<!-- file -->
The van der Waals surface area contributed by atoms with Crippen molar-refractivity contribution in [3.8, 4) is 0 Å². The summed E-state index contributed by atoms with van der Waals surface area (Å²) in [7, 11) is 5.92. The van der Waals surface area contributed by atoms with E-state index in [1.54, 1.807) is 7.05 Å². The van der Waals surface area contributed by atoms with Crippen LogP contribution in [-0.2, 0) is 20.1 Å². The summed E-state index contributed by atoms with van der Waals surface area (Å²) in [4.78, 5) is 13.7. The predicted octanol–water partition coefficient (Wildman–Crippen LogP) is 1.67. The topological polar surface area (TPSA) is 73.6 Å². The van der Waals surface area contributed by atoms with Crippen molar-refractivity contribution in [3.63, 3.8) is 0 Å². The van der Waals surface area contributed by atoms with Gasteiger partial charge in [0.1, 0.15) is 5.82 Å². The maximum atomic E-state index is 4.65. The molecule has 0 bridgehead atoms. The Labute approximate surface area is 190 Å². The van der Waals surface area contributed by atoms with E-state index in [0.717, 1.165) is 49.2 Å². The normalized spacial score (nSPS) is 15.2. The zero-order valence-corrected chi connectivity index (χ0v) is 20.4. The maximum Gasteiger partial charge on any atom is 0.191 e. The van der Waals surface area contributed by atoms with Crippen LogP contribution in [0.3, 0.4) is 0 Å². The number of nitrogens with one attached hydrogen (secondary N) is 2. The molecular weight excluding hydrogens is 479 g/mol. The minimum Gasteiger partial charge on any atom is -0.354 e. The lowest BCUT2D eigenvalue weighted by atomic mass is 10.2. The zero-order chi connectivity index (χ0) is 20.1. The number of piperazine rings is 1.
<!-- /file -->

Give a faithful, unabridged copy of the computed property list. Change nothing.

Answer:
The van der Waals surface area contributed by atoms with Crippen molar-refractivity contribution in [3.8, 4) is 0 Å². The summed E-state index contributed by atoms with van der Waals surface area (Å²) in [7, 11) is 5.92. The van der Waals surface area contributed by atoms with E-state index in [1.54, 1.807) is 7.05 Å². The van der Waals surface area contributed by atoms with Crippen LogP contribution in [-0.2, 0) is 20.1 Å². The summed E-state index contributed by atoms with van der Waals surface area (Å²) in [4.78, 5) is 13.7. The predicted octanol–water partition coefficient (Wildman–Crippen LogP) is 1.67. The topological polar surface area (TPSA) is 73.6 Å². The van der Waals surface area contributed by atoms with Crippen molar-refractivity contribution in [3.63, 3.8) is 0 Å². The van der Waals surface area contributed by atoms with Gasteiger partial charge in [0.1, 0.15) is 5.82 Å². The maximum atomic E-state index is 4.65. The molecule has 0 bridgehead atoms. The Labute approximate surface area is 190 Å². The van der Waals surface area contributed by atoms with E-state index in [0.717, 1.165) is 49.2 Å². The normalized spacial score (nSPS) is 15.2. The zero-order valence-corrected chi connectivity index (χ0v) is 20.4. The maximum Gasteiger partial charge on any atom is 0.191 e. The van der Waals surface area contributed by atoms with Crippen LogP contribution in [0.3, 0.4) is 0 Å². The number of nitrogens with one attached hydrogen (secondary N) is 2. The molecular weight excluding hydrogens is 479 g/mol. The minimum Gasteiger partial charge on any atom is -0.354 e. The lowest BCUT2D eigenvalue weighted by atomic mass is 10.2. The zero-order chi connectivity index (χ0) is 20.1. The number of piperazine rings is 1.